Also at TALGS, Hannah Butler (MA 2007) presented "Why can't we write the way we talk? Approaching Standard English in a Learner-Centered Classroom." According to Butler: "ESL students have difficulty separating the language they learn in informal social contexts from the formal language they need to experience success in the classroom. Because they often speak with an accent and identify with minority students who speak nonstandard varieties of English, ESL students are often labeled as underachieving and unmotivated. The key to balancing the opposing realms of standard and non-standard English lies in understanding the dichotomy of written and spoken language. If students are made aware of the differences between what they say and write, they are affirmed in their social identities and empowered to participate in our SE-dominated classes. I suggest that when my students can differentiate between the written and spoken realms of language, they become more proficient writers. To measure a student's skill in differentiating between spoken and written language, I administered a 35-item YES/NO task that requires English language learners to indicate if a given phrase is allowed in written academic language. I made correlations between the survey results and writing proficiency levels, as determined by the IDEA (Individual Developmental English Activities) Proficiency Test (IPT)."
Trisha Capanski, also presenting at TALGS, gave a talk titled "The Declaration of Independence: A Linguistic Contextualization of a Revolutionary Idea." According to Capanski: "As is known by most every American, the Declaration of Independence (DOI) is considered the most important document in U.S. history and is among the most heavily interpreted and fiercely discussed documents in modern history. Many scholars have been captivated by its political eloquence, but as Stephen Lucas points out, 'there are surprisingly few sustained studies of the stylistic artistry of the Declaration.' While Lucas explores the DOI's power by 'probing the discourse microscopically' at the level of the sentence, phrase, word, and syllable in convincing a polis that it is justified in its desire to break from its mother country, this presentation will perform an exploratory analysis at the macroscopic level that will contextualize the setting leading up to the Lucas paper. Precisely, it will focus on how the overall language and style of the DOI were results of rhetorical and technical communicative influence. Many scholars have acknowledged the possibility of the DOI being an exercise in eighteenth-century logic, while others consider its language to be persuasive through rhetoric rather than by convincing through logical proof, but little has been done toward crossing the languages of rhetoric and technical writing as a possibility in the creation of its style and formation."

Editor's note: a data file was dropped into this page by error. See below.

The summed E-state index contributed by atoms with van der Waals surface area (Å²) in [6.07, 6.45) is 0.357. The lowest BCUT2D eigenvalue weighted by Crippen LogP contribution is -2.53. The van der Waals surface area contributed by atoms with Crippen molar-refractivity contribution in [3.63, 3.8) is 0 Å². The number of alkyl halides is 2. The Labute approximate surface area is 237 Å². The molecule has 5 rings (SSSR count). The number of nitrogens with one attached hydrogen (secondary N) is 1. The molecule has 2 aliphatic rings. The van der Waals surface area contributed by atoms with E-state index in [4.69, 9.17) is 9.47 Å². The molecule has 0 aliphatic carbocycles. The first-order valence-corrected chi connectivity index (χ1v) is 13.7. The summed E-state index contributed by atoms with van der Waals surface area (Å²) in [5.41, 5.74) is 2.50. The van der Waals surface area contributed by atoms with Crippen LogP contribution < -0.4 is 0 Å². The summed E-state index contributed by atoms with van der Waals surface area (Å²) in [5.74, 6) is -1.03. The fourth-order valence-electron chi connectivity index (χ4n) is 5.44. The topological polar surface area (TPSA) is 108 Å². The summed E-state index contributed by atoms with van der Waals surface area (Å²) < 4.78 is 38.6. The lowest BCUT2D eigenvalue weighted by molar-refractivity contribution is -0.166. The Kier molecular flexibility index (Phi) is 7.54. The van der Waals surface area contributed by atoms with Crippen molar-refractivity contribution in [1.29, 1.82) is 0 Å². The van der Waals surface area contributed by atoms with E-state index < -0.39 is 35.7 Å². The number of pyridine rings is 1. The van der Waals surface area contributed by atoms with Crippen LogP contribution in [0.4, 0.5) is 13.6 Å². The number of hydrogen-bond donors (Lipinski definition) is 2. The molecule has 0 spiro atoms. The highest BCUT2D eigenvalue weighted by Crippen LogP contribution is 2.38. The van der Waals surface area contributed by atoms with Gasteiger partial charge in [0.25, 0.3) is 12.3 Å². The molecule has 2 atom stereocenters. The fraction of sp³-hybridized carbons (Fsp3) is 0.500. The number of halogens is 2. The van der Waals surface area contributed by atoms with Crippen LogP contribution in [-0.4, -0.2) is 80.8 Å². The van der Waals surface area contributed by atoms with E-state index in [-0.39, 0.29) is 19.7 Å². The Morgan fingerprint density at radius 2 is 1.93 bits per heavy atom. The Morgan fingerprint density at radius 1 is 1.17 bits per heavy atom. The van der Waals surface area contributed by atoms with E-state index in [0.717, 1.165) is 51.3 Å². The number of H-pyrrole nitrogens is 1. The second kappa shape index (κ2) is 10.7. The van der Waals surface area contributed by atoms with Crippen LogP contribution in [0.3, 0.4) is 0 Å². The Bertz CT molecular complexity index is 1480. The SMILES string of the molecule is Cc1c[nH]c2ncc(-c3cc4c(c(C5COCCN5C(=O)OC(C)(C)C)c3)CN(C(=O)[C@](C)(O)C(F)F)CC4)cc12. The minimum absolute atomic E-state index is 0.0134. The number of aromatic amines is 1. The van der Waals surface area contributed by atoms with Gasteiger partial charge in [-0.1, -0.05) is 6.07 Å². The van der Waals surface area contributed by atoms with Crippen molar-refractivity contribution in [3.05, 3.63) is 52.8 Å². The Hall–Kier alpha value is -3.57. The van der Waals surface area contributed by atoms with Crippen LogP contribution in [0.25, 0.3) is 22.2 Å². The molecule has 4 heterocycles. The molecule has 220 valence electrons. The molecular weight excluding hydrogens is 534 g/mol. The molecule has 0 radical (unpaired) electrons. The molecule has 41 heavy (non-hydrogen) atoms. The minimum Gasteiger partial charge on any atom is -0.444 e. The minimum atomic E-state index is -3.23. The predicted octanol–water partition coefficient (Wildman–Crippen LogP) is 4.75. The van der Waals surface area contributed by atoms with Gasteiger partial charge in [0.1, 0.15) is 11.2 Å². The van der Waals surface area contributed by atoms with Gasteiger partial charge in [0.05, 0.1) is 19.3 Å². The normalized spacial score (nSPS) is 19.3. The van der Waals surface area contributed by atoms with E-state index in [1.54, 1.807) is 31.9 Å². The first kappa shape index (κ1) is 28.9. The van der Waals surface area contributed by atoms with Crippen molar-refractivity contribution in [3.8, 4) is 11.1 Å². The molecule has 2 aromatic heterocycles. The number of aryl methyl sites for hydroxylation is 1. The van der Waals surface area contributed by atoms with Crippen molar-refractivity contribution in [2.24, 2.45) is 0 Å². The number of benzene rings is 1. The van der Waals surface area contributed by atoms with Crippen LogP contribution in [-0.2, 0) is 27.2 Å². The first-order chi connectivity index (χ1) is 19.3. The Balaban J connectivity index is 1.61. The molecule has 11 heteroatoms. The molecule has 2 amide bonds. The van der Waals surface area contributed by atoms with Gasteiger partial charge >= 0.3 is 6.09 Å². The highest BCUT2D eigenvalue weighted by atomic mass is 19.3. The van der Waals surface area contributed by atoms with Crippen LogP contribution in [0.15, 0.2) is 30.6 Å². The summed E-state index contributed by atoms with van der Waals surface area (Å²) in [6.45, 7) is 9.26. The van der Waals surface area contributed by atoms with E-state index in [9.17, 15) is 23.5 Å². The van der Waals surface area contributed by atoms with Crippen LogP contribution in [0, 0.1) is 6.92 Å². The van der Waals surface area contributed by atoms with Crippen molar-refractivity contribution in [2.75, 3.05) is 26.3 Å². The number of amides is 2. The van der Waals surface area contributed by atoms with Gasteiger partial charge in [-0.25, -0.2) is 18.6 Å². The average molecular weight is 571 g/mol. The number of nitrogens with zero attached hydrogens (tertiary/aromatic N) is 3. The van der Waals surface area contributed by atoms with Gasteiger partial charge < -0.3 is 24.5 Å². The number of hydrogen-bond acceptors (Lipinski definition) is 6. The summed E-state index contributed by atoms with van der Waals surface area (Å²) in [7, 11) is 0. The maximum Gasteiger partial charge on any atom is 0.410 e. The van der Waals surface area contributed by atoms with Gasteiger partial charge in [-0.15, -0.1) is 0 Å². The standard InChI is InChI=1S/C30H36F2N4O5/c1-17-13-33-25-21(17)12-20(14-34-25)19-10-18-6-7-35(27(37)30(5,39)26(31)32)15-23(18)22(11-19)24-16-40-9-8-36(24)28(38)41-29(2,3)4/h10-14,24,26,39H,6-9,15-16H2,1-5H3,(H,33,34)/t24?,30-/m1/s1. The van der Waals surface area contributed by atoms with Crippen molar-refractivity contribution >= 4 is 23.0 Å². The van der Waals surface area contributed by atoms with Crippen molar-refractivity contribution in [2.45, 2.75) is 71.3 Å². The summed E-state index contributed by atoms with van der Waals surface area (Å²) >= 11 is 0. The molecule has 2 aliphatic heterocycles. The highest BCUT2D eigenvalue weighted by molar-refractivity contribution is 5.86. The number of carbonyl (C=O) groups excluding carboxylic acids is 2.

On January 12, Tom Shields presented "Videotaping Archaeology: Digging for the Truth or Watching Paint Dry?" at the annual conference of the Society for Historical Archaeology in Albuquerque, NM. The paper, co-written with Charlie Ewen (Department of Anthropology) and Donna Kain, addressed archaeological field work videotaping sites and artifacts in Bath, North Carolina, the state's oldest incorporated town, and described how that material was transformed into video podcasts.
Copyright © 2008, ECU Department of English.